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Bay builds faster backbone

Just in time for the holiday season, Bay Networks will take the wraps off new equipment for building high-speed networks.

Just in time for the holiday season, Bay Networks (BAY) will take the wraps off new equipment for building high-speed networks.

Scheduled to roll out the first week in December, Bay will add to its strengths in local area switching hardware based on ATM, a high-speed networking technology, with new additions that tackle wide area enterprise needs.

ATM, an acronym for asynchronous transfer mode, is used primarily in the "backbone"--or interconnection points--of networks in both campus environments and across long distances. Bay, an early adopter of ATM technology, has taken a decidedly less "all-or-nothing" approach to the networking pipe in recent times, a reflection of the options available when constructing a network.

The new devices, called the MX 50 and 200, allow branch offices and corporate enterprises to support multimedia applications over ATM.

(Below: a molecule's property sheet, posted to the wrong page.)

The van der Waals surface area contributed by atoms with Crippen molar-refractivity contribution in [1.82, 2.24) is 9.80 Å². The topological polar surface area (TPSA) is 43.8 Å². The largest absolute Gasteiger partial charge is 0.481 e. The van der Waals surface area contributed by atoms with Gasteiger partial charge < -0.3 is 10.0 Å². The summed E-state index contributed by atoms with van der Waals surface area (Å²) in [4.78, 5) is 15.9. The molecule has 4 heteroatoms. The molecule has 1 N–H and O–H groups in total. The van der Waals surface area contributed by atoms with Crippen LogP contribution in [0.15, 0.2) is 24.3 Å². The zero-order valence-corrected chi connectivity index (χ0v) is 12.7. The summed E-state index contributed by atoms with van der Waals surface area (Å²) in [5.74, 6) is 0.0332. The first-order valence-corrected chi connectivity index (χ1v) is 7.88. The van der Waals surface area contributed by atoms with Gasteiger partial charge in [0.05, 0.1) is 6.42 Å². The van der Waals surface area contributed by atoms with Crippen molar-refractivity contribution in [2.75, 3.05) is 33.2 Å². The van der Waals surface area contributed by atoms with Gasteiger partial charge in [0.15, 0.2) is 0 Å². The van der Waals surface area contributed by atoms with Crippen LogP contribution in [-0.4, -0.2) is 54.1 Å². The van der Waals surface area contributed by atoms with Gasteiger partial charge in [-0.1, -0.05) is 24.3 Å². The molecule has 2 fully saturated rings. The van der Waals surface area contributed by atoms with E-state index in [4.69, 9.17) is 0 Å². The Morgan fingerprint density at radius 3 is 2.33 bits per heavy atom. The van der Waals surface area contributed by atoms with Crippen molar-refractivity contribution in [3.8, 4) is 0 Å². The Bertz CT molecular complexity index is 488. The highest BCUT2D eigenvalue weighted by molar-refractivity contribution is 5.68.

Both were licensed by Yurie Systems, an upstart maker of access concentrator equipment for ATM layouts that require support for voice, video, and data traffic.

The MX 50 offers four slots and the MX 200 comes in 12 and 16-slot configurations with support for T1/E1, T3/E3, and OC-3 (Optical Channel) connections and serial interfaces. MX chassis start at $5,300, with modules starting at $5,500.

The company also released new modules for its System 5000 and Centillion 100 boxes. The new modules include higher density Ethernet and Fast Ethernet configurations as well as ATM links.

The ATM-focused rollout comes as the technology seems to increasingly be positioned as a niche pipe compared with Gigabit Ethernet, the next-generation Ethernet technology that will roll out en masse next year. But analysts said there is still a lucrative core market for ATM from those who do not need to be early adopters of a new type of pipe. ATM remains a competitive alternative for wide area backbones, due to its support for a variety of traffic.

"For a lot of folks now, it's not such a religious thing," John Armstrong, an analyst with Dataquest, said.

The latest numbers from Dataquest, for the third quarter, show that Bay has retained a lead in ports shipped in ATM, but stalwart Fore Systems still leads in revenue from ATM, with sales approaching $53 million for the period. Total ATM sales reached $237 million.

Bay executives said new ATM standards will soon be incorporated into their offerings with support for PNNI (Private Network-to-Network Interface) currently in beta and support for MPOA (Multi-Protocol over ATM) due in beta next quarter. A new switch with support for OC-12 and OC-48 links is also in development, according to the company.